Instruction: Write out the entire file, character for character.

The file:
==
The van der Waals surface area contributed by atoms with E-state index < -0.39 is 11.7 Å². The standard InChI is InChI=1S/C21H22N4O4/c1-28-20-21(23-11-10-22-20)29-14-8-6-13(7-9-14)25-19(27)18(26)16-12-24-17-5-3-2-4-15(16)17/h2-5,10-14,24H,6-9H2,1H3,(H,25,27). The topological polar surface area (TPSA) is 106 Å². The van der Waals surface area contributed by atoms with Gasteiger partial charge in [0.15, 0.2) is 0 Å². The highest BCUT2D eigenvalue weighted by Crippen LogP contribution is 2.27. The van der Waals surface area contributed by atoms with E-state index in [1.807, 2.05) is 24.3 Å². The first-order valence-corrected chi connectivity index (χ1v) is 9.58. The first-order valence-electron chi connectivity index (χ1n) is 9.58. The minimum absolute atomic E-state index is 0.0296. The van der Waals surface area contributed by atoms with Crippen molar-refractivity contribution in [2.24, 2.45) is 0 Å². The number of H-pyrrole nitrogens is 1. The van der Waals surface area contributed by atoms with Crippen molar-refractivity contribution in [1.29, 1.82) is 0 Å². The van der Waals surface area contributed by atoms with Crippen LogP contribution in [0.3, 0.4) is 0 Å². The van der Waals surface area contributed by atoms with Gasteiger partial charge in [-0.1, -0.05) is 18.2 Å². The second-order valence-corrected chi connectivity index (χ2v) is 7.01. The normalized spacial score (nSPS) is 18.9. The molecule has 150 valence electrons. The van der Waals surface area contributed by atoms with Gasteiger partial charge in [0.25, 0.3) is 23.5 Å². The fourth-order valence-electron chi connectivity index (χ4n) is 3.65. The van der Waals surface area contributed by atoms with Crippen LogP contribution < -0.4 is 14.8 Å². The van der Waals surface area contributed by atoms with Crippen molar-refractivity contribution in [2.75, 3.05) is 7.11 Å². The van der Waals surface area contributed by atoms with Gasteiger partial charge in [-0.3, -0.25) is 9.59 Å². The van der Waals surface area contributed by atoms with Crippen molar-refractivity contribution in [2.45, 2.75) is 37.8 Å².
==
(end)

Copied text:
The van der Waals surface area contributed by atoms with E-state index < -0.39 is 11.7 Å². The standard InChI is InChI=1S/C21H22N4O4/c1-28-20-21(23-11-10-22-20)29-14-8-6-13(7-9-14)25-19(27)18(26)16-12-24-17-5-3-2-4-15(16)17/h2-5,10-14,24H,6-9H2,1H3,(H,25,27). The topological polar surface area (TPSA) is 106 Å². The van der Waals surface area contributed by atoms with Gasteiger partial charge in [0.15, 0.2) is 0 Å². The highest BCUT2D eigenvalue weighted by Crippen LogP contribution is 2.27. The van der Waals surface area contributed by atoms with E-state index in [1.807, 2.05) is 24.3 Å². The first-order valence-corrected chi connectivity index (χ1v) is 9.58. The first-order valence-electron chi connectivity index (χ1n) is 9.58. The minimum absolute atomic E-state index is 0.0296. The van der Waals surface area contributed by atoms with Crippen molar-refractivity contribution in [2.24, 2.45) is 0 Å². The number of H-pyrrole nitrogens is 1. The van der Waals surface area contributed by atoms with Crippen molar-refractivity contribution in [1.29, 1.82) is 0 Å². The van der Waals surface area contributed by atoms with Crippen LogP contribution in [0.3, 0.4) is 0 Å². The van der Waals surface area contributed by atoms with Gasteiger partial charge in [-0.1, -0.05) is 18.2 Å². The second-order valence-corrected chi connectivity index (χ2v) is 7.01. The normalized spacial score (nSPS) is 18.9. The molecule has 150 valence electrons. The van der Waals surface area contributed by atoms with Gasteiger partial charge in [0.25, 0.3) is 23.5 Å². The fourth-order valence-electron chi connectivity index (χ4n) is 3.65. The van der Waals surface area contributed by atoms with Crippen LogP contribution < -0.4 is 14.8 Å². The van der Waals surface area contributed by atoms with Crippen molar-refractivity contribution in [2.75, 3.05) is 7.11 Å². The van der Waals surface area contributed by atoms with Gasteiger partial charge in [-0.3, -0.25) is 9.59 Å². The van der Waals surface area contributed by atoms with Crippen molar-refractivity contribution in [2.45, 2.75) is 37.8 Å².